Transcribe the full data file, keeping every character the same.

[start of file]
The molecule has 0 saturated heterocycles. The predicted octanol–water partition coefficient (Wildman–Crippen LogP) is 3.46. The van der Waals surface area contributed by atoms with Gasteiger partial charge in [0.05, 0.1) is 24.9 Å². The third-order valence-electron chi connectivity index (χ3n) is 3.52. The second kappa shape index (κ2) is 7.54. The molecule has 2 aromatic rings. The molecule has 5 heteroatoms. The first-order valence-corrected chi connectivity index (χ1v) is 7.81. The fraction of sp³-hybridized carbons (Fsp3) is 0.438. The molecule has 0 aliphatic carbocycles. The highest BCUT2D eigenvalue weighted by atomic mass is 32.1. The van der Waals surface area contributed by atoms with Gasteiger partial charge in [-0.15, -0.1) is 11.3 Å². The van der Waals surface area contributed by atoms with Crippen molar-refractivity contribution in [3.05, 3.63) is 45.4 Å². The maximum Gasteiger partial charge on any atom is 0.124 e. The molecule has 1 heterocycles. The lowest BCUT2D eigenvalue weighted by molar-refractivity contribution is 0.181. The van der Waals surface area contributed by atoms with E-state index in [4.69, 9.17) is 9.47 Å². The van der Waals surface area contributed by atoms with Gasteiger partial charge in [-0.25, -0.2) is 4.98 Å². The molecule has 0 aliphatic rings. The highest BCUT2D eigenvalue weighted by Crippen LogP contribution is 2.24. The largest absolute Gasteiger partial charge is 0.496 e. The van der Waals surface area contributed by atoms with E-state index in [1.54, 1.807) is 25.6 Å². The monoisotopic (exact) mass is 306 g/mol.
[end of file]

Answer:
The molecule has 0 saturated heterocycles. The predicted octanol–water partition coefficient (Wildman–Crippen LogP) is 3.46. The van der Waals surface area contributed by atoms with Gasteiger partial charge in [0.05, 0.1) is 24.9 Å². The third-order valence-electron chi connectivity index (χ3n) is 3.52. The second kappa shape index (κ2) is 7.54. The molecule has 2 aromatic rings. The molecule has 5 heteroatoms. The first-order valence-corrected chi connectivity index (χ1v) is 7.81. The fraction of sp³-hybridized carbons (Fsp3) is 0.438. The molecule has 0 aliphatic carbocycles. The highest BCUT2D eigenvalue weighted by atomic mass is 32.1. The van der Waals surface area contributed by atoms with Gasteiger partial charge in [-0.15, -0.1) is 11.3 Å². The van der Waals surface area contributed by atoms with Crippen molar-refractivity contribution in [3.05, 3.63) is 45.4 Å². The maximum Gasteiger partial charge on any atom is 0.124 e. The molecule has 1 heterocycles. The lowest BCUT2D eigenvalue weighted by molar-refractivity contribution is 0.181. The van der Waals surface area contributed by atoms with E-state index in [4.69, 9.17) is 9.47 Å². The van der Waals surface area contributed by atoms with Gasteiger partial charge in [-0.25, -0.2) is 4.98 Å². The molecule has 0 aliphatic rings. The highest BCUT2D eigenvalue weighted by Crippen LogP contribution is 2.24. The largest absolute Gasteiger partial charge is 0.496 e. The van der Waals surface area contributed by atoms with E-state index in [1.54, 1.807) is 25.6 Å². The monoisotopic (exact) mass is 306 g/mol.